The implantation of permanent transvenous pacemakers has long been established as the first line treatment for patients with bradyarrhythmias. Continuous device improvements and an ageing population have led to a corresponding increase in implantations, with approximately 1,000 units per million people implanted annually in Europe.1
However, transvenous pacing still has several limitations, leading to significant complications in 9–12% of patients.2,3 Complications may be acute (<30 days after implantation) and can include bleeding/haematoma, pneumothorax, pericardial effusion/perforation, infection and lead displacement. Chronic complications include lead fractures and infections, with rates particularly high at the time of generator change.
The development of leadless pacemakers was intended to address some of the limitations seen with transvenous pacemakers. The first leadless pacemaker was implanted in 2012. In all, 1,423 Nanostim devices (Nanostim Inc./St Jude Medical/Abbott Medical) were implanted before the device was withdrawn due to several cases of premature battery depletion.4
The first Micra transcatheter pacing system was implanted in 2013 (Micra transcatheter pacing system; Medtronic) and, to date, almost 150,000 devices have been implanted worldwide. The safety and efficacy of this device have been studied extensively. During trials, the utility of this device was demonstrated, with a 99% successful implantation rate (719 patients of 725 recruited) and a 96% primary safety end point (patients should be free of system- or procedure-related major complications).5 Registry data following the investigational device exemption study continue to demonstrate 99% procedural success rates and low complication rates (2.7% at 12 months).6 The second-generation Micra transcatheter pacing system uses the signal generated by the device’s accelerometer to sense atrial activity and then sequentially pace the right ventricle, providing a VDD pacing mode. Initial studies demonstrated a mean atrioventricular rate of synchrony of 87%.7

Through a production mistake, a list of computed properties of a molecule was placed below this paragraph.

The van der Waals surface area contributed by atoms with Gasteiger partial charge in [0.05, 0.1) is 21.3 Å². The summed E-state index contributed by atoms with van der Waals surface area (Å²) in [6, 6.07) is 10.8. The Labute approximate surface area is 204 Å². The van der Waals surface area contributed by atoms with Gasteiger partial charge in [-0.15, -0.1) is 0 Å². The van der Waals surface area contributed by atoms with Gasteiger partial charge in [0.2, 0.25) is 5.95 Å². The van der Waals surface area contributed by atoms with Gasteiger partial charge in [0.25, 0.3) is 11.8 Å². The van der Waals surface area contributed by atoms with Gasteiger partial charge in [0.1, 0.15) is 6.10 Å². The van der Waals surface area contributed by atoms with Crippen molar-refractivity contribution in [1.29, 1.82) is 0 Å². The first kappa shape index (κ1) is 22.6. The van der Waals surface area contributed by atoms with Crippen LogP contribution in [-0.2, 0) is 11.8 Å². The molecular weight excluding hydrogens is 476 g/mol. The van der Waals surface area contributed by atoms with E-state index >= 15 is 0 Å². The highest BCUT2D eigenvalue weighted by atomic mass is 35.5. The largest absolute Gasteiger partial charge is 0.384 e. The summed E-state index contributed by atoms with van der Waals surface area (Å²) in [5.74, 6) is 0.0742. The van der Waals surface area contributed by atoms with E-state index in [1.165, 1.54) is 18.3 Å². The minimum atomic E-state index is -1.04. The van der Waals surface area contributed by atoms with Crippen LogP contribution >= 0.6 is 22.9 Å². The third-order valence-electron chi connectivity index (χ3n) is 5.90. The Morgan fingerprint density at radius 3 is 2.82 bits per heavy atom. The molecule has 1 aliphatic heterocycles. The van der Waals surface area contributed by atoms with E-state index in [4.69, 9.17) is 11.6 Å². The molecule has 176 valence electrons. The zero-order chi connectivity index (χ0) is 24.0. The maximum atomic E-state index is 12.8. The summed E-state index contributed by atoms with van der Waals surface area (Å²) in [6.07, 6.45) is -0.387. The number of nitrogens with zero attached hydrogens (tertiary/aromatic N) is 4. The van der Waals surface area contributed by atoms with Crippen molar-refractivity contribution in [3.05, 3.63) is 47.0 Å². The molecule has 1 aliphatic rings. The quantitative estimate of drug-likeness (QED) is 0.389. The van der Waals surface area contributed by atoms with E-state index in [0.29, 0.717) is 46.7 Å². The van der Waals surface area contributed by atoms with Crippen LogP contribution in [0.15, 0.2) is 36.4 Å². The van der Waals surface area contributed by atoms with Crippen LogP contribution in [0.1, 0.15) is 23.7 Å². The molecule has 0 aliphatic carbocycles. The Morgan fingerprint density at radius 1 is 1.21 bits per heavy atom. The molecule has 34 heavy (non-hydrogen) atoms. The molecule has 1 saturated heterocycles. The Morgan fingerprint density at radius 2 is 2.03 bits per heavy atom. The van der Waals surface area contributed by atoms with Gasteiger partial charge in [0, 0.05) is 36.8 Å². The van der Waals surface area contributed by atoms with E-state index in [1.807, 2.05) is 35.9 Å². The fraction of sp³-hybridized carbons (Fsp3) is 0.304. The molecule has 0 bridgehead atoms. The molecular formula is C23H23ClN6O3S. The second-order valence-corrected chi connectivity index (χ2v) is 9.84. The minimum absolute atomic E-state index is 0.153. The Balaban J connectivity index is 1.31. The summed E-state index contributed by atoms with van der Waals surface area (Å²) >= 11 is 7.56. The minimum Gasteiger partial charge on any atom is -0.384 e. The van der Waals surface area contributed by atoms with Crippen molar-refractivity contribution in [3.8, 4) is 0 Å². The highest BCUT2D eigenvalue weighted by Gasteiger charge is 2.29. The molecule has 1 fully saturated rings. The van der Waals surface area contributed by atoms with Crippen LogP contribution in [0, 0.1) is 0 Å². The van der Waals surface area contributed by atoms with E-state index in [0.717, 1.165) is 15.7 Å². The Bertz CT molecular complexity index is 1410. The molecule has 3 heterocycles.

A key advantage of using leadless pacemakers over transvenous devices is the marked reduction in pacemaker-related infection. Pacemaker-related infections occur in 7–12% of cases of transvenous pacemakers, and the risk triples in replacement procedures.3,8 During clinical trials of leadless pacemakers, there was an absence of pacemaker-related infections, even in bacteraemia settings.3,2 It is likely that this is the result of encapsulation of the device within the right ventricle and the absence of leads in the vasculature and generator on the chest wall.
Although there is currently no head-to-head randomised controlled trial for leadless devices again transvenous pacemakers, the currently available evidence base suggests that leadless pacemakers have favourable complication rates, with a 63% lower rate of complications than transvenous devices.6 As the number of devices implanted increases, the literature identifies certain patient populations where leadless pacing is considered advantageous. This includes patients with prior cardiac device infection, patients on haemodialysis and patients in whom there is an expectation of low levels of pacing in a young population (e.g. cardioinhibitory vasovagal syncope).8–11
Despite these advantages, current guidance within the UK limits the use of leadless devices only for the purposes of research or when conventional pacemakers are contraindicated.12 Although the 2021 guidelines from the European Society of Cardiology (ESC) state that leadless devices can be used when the risk of infection is high, incorporating shared decision- making and taking into account life expectancy considerations, leadless pacing remains a relatively niche procedure.13
Recent efforts have been made by groups of Austrian and Polish healthcare professionals (HCPs) to identify the indications and contraindications for the wider use of leadless pacemakers, developing a set of criteria through which this could be achieved within their healthcare settings.3,14 Given the state of leadless pacemaker implantation and the positions taken by the Austrian and Polish researchers, the intent of this study was to determine how leadless pacing could be more optimally used within the UK NHS.